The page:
Lorenzo Carter, Edge, Georgia — Want to pair up Carter with former Bulldogs teammate Floyd to shore up the pass rush? Sounds intriguing to me.
Justin Reid, Safety, Stanford — Reid could very well be gone by the Bears’ second-round pick as he’s a fringe first-rounder. But if he slid this far, he could help the secondary.
Isaiah Wynn, Guard, Georgia — If the Bears were unable to select Nelson in the first round, Wynn could come in and stabilize the interior of that offensive line, which lost Josh Sitton this offseason.
Donte Jackson, Cornerback, LSU — I love physical corners and this guy has it.
Brian O’Neil, Offensive Tackle, Pittsburgh — A converted tight end, O’Neil clearly has versatility and would help seal the edge.
Tre’Quan Smith, Wide Receiver, Central Florida — Plenty of upside for Smith, whose separation skills and ability to pick up yards after the catch would be attractive in Nagy’s offense.
Christian Kirk, Wide Receiver, Texas A&M — A little on the shorter side, but he’s got good hands and would be an ideal playmaking threat in the Bears’ new offense.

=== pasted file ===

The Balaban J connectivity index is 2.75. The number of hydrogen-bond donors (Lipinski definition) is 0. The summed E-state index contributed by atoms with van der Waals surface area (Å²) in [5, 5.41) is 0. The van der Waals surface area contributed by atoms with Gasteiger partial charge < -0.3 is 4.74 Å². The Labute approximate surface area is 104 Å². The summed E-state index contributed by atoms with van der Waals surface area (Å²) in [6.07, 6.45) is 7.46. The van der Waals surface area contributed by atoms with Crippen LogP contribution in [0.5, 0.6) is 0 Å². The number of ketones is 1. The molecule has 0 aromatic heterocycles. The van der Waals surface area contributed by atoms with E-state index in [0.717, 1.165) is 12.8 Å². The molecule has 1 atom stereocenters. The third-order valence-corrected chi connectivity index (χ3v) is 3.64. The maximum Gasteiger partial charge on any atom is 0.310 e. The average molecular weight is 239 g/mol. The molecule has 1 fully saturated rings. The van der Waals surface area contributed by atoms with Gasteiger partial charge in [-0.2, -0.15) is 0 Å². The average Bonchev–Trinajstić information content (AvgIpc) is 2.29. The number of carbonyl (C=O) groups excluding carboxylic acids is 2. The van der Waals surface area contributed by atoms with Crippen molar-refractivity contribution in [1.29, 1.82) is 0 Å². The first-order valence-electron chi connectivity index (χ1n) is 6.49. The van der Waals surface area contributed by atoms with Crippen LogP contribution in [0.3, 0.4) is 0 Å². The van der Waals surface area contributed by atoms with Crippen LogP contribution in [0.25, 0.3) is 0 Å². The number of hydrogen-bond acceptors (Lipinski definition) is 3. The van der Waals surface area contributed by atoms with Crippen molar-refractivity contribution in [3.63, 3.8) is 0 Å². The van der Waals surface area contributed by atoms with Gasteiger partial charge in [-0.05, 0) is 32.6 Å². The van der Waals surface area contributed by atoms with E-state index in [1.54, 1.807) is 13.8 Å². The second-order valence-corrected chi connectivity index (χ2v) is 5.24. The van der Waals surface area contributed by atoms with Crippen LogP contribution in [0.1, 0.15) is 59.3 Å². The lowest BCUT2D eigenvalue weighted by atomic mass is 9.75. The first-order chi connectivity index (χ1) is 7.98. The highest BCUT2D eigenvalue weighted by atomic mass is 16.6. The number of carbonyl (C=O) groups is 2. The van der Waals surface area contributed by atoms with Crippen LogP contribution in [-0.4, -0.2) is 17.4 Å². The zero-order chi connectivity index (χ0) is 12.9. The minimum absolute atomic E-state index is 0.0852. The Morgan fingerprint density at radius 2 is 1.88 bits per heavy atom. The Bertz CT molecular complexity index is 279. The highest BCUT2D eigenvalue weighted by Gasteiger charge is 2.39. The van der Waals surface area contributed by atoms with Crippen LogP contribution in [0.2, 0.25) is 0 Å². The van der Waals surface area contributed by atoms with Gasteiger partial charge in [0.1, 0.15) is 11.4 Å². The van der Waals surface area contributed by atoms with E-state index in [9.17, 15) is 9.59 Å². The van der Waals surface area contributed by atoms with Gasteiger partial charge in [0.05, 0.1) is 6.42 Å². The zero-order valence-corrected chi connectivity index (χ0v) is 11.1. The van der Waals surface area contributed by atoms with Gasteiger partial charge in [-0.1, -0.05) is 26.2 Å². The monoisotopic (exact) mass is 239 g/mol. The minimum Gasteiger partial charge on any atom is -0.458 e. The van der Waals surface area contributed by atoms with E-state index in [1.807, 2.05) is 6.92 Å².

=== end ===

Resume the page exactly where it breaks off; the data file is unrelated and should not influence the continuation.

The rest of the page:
Isaiah Oliver, Cornerback, Colorado — He’s got good height for the position and can make plays on the ball.
Ronnie Harrison, Safety, Alabama — Why not bring in another Alabama safety? The best college football program in the country produces studs and he would already have a leg up on the competition.
Dante Pettis, Wide Receiver, Washington — It’s becoming a common theme, but if Nagy is looking for quick athletes with elusiveness who can make plays after the catch, Pettis is another option.
Sam Hubbard, Edge, Ohio State — Not as explosive a player as some other edge rushers, but he’s got a nose for the football and plays hard.
Mike Hughes, Cornerback, Central Florida — Might not last to the Bears’ pick, but is “quick-twitch” and a willing tackler.
Martinas Rankin, Offensive Tackle, Mississippi State — He moves well for an offensive tackle and could help protect the Bears’ new passing attack.
Kolton Miller, Offensive Tackle, UCLA — Miller moves well and is yet another option to secure the outside of the offensive line.